American Dairy Association North East, along with Rochester, N.Y.-based Wegmans Food Markets, unveiled the 50th annual butter sculpture at the New York State Fairgrounds on Aug. 21. The sculpture pays tribute to the state's hard-working dairy farmers, the North Syracuse, N.Y.-based association said.

To illustrate just how quickly milk gets from the farm to the store, this year's sculpture features a farmer transporting milk directly from his dairy farm to a consumer in the grocery aisle — a symbolic reminder that "Your Milk Comes From A Good Place" within 48 hours. The farm's name, “Over the Moon Dairy Farm,” is a tribute to the inaugural 1969 Butter Sculpture, which originally depicted a cow jumping over the moon, American Dairy Association North East said.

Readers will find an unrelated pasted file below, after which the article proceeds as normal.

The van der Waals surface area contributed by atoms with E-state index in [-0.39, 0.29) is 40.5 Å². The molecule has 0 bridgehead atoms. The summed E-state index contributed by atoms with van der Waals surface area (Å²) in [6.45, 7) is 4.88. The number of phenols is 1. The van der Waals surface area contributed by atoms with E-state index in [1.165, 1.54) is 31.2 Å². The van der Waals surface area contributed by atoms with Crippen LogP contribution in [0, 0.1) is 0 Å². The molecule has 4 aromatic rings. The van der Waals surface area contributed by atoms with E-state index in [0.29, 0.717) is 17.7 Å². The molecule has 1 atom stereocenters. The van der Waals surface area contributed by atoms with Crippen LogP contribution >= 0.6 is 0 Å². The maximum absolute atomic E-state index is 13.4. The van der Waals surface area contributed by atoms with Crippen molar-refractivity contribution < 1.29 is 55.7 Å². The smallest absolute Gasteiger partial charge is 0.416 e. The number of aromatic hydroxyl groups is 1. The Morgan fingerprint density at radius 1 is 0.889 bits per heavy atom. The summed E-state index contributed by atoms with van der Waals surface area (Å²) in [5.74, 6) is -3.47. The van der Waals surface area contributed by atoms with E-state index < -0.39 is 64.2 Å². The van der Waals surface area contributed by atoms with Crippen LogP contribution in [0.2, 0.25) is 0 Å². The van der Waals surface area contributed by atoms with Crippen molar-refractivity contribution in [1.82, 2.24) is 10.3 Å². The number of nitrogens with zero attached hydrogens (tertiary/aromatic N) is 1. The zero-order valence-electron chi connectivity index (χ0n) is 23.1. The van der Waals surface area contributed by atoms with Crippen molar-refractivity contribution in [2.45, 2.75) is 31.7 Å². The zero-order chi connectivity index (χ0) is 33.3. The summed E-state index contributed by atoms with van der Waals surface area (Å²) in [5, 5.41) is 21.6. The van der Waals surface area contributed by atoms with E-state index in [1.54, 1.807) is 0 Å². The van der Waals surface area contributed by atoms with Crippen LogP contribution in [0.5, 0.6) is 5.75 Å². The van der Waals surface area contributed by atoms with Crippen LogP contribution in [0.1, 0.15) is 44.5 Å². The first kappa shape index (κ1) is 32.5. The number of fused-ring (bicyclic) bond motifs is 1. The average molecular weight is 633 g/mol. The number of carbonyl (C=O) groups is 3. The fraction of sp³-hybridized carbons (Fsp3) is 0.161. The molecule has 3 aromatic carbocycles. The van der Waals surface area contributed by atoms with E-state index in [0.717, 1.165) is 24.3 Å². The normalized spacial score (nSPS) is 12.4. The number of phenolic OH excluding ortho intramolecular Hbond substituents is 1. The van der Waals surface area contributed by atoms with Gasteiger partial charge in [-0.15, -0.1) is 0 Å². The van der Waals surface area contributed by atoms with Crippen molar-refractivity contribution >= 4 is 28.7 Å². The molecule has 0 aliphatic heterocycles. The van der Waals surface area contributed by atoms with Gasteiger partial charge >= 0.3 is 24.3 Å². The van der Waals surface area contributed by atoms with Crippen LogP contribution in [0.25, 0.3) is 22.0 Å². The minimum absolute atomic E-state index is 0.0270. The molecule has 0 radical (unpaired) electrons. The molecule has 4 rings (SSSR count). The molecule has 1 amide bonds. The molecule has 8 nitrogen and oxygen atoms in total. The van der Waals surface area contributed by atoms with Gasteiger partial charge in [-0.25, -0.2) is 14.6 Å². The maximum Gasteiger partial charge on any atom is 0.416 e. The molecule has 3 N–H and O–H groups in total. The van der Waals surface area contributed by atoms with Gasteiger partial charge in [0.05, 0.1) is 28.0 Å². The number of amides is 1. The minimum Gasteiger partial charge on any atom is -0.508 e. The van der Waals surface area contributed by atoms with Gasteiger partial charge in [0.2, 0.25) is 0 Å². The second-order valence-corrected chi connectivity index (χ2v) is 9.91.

"This year's butter sculpture is a great way to remind consumers that dairy products are local and responsibly produced by farmers who care about their cows, their land and their communities," said Bret Bossard of Barbland Dairy, Fabius, N.Y. "When consumers buy milk and dairy products, they are supporting the state's economy, as well as the 4,400 dairy farm families and 600,000 dairy cows that call New York home. Milk comes from a good place — your local dairy farm."

In New York state, 99% of dairy farms are family-owned and operated; New York ranks third in the nation for milk production, the association noted.

"Wegmans is proud to sponsor this year's butter sculpture, which has become an integral part of the fair," said Evelyn Ingram, director of community relations for Wegmans.

The 800-pound sculpture was fashioned over a 10-day period by artists Jim Victor and Marie Pelton of Conshohocken, Pa. After the fair, the sculpture will be deconstructed and recycled in a methane digester to create electricity and liquid fertilizer for crops at Noblehurst Farms in Linwood, N.Y., the association said.